While price and content are the most important parts here, there’s also the question is where—as in which devices will get access to the platform. Disney briefly showed off all compatible: smart TVs, mobile devices (phones and tablets), Roku, Chromecast, Apple TV, PlayStation 4, Xbox, and of course, the web. According to 9to5Google, the service may also make its way to Android TV. That…pretty much covers the gamut.

So there you are, and there you go: everything we know so far about Disney+, which is pretty much everything. It’s coming in at a great price out of the gate, though I fully expect the price to inflate as the catalog grows. Still, $6.99 is pretty much couch money, especially for the amount (and quality) of the content you’ll end up with.

Apple News: You Now Have to Confirm App Subscriptions

It’s long been too easy to accidentally subscribe to recurring subscriptions on Apple devices—especially if you use TouchID or FaceID to do. Now, the company is adding a sort of “failsafe” confirmation—you know, just to make sure you want to subscribe to the thing you’re about to subscribe to. I’m honestly shocked that this isn’t something that wasn’t already in place. [via Engadget]

Microsoft News: Screen Sharing Comes to Skype Mobile

Announced yesterday for Insiders, the latest beta build of Skype for Android and iOS offers a quick way to share what’s on your screen. That’s a pretty sweet deal. [Microsoft]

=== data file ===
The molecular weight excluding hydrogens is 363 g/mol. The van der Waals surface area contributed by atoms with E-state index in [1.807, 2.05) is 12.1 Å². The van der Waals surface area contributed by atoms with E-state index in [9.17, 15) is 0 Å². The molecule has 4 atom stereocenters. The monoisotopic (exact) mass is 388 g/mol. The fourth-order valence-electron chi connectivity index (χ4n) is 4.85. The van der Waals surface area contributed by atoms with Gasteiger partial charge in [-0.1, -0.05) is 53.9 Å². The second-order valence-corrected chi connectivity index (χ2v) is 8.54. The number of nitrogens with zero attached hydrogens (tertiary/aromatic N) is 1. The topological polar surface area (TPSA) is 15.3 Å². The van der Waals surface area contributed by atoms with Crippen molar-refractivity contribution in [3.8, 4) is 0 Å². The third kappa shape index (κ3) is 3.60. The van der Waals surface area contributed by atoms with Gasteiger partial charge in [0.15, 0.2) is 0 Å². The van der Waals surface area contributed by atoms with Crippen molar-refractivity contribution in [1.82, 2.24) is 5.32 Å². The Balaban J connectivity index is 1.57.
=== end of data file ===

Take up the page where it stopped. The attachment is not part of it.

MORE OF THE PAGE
Google and Android News: Future OS Updates Might Come from the Play Store

Plus the Galaxy S10’s ultrasonic fingerprint scanner gets faster, Home speakers get a little more control of your phone, Google and Huawei have to pay up for Nexus 6P issues, and more.

  • In its latest “APK Insight,” where Android Package Kits are torn down to reveal the code, 9to5Google found suggestions that future Android OS updates may come from the Google Play Store. Interesting. [9to5Google]
  • Samsung is updating its biometric apps on the S10 family to improve the speed of its ultrasonic fingerprint scanner. Now if it could only make it more secure, too. [XDA Developers]
  • You can now ask your Google Home to put your phone in Do Not Disturb mode. Very good. [XDA Developers]
  • Google and Huawei agreed to settle a class action lawsuit and will have to pay Nexus 6P owners up to $400, depending on the issues they experience and proof they can provide. Hit the link for all the details. [Android Police]